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Jesse James Lived & Died in Texas, by Betty Dorsett Duke, Eakin Press, Austin, Texas, 1998, $21.95.

Has the title sunk in yet? Well, nobody doubts that Tennessee-born Davy Crockett died in Texas, so why couldn’t Missouri-born Jesse James have also breathed his last in the Lone Star State? Of course, if you make such a claim, you can bet that the howls of protest from the Show Me State will be heard at least as far south as Austin.

Historians say Jesse Woodson James was born in Missouri’s Clay County on September 5, 1847, and was assassinated by Bob Ford in St. Joseph, Mo., on April 3, 1882. Betty Dorsett Duke says that they probably got the first part right, but that Jesse pulled a fast one on lawmen and historians by faking his death in order to live a relatively quiet life in Texas as James L. Courtney. In 1995, Jesse James’ remains were dug up for DNA testing that seemingly proved the West’s most famous outlaw was resting nearly at peace in his Kearney, Mo., grave. Duke says that the testing was flawed and that her great-grandfather, Jesse James (aka James Courtney), actually died on April 14, 1943, in Marlin, Texas.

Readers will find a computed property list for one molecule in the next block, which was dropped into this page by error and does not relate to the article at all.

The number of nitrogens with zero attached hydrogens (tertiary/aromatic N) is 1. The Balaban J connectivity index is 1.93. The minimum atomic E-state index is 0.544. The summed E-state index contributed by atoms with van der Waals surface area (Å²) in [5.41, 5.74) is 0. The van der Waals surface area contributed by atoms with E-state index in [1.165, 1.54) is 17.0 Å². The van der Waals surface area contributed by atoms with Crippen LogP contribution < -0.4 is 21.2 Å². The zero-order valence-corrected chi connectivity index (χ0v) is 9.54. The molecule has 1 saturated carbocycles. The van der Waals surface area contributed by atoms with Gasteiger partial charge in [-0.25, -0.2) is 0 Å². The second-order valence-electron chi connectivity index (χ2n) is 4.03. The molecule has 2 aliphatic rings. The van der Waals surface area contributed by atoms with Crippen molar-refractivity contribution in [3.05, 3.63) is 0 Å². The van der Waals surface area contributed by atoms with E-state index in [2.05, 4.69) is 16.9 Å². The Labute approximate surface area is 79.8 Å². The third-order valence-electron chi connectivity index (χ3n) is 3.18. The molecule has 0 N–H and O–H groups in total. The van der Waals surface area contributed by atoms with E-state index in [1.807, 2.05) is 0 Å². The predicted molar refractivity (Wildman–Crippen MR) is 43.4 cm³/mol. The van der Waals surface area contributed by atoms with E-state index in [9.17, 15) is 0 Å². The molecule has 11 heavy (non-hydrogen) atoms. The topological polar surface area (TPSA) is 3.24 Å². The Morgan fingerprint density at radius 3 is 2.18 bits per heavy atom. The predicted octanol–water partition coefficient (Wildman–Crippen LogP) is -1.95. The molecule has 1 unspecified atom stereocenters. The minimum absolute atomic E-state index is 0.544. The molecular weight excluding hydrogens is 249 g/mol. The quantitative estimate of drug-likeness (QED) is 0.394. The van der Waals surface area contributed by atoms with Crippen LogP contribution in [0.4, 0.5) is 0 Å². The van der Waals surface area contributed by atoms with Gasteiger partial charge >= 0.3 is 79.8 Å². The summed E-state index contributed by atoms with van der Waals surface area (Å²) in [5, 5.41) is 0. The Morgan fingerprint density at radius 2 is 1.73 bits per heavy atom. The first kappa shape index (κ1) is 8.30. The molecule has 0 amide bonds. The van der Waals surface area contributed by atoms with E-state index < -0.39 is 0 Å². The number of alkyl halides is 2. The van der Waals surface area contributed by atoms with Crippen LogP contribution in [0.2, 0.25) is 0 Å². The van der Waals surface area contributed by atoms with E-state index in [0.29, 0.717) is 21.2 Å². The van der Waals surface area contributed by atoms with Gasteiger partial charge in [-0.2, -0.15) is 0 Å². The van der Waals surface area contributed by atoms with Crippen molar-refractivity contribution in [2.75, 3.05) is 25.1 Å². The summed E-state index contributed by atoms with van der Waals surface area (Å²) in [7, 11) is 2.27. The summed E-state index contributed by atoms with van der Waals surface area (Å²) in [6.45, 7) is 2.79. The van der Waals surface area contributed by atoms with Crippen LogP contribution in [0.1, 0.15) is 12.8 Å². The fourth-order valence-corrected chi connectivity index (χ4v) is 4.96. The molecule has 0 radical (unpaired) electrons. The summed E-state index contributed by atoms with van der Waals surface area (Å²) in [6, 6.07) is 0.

Her great-grandfather, she says, once even used the signature “J. James” in his diary. (More than 100 pages of this 208-page book are devoted to entries from Courtney’s diaries.) That signature is one of 24 points of “evidence” that Duke offers at the end of her intriguing book. For those who yell, “show me,” Duke provides photographs of her family that have been matched by experts to James family photos. On a still day, those howls of protest can be heard as far away as the East Coast, but skeptics could very well have a hard time dismissing those photos and some of the other evidence… that is if they actually read the book with an open mind.

Louis Hart